Economic growth in Armenia will fall short of government projections and slow down to 4.3 percent this year, the International Monetary Fund has forecast in its latest World Economic Outlook.
The IMF expects a further slight drop in the growth rate next year, saying that Armenian economy will likely expand by 4.1 percent in 2014.
“Growth in Armenia will moderate to about 4.25 percent during 2013–14 compared with more than 7 percent in 2012, as a return to more normal weather conditions, a slowdown in credit expansion, and a continuation of fiscal consolidation bring the economy back toward trend growth,” the fund says in its extensive global report.
A nearly 10 percent rise in Armenian agricultural output reported by the government was a major a major factor behind faster GDP growth in 2012. The economy also benefited from strong gains in industrial production and services and some signs of recovery in the domestic construction industry.
The construction sector is still reeling from the 2009 global financial crisis that caused Armenia’s GDP to shrink by over 14 percent. This led to a sizable rise in poverty. Economic growth in the country resumed in 2010, accelerating to over 4 percent in 2011 and to 7.2 percent in 2012, according to official statistics.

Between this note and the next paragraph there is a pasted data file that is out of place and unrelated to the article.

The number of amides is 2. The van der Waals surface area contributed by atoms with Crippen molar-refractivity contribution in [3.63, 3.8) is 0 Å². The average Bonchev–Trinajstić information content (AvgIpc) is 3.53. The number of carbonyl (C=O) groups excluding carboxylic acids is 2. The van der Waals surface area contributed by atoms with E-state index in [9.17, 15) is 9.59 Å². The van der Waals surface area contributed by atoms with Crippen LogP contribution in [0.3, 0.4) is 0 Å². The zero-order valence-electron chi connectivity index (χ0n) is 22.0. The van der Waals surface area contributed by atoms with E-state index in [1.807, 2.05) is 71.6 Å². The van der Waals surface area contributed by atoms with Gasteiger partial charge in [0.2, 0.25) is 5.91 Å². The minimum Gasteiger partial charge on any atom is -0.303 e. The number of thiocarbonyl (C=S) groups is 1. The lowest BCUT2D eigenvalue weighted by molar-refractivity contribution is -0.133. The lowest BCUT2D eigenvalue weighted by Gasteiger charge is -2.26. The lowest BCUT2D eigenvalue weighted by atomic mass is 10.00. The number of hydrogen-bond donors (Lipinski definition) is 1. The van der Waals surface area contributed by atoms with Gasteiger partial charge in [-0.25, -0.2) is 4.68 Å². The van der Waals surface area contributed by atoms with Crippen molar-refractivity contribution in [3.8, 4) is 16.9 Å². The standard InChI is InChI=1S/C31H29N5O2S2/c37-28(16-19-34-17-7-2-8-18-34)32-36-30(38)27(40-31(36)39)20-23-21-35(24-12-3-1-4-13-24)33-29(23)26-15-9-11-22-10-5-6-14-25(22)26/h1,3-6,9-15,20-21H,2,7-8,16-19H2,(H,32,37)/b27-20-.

The Armenian government forecast a GDP growth of over 6 percent in its budget law passed by parliament last December.
President Serzh Sarkisian set an even higher growth target for his cabinet after winning a second term in office in a disputed February 18 presidential election. He said in March that the government must make sure that the economy continues growing by at least 7 percent annually in the next five years.
Speaking at his inauguration on April 9, Sarkisian declared ensuring faster economic development and reducing poverty in Armenia his top priority.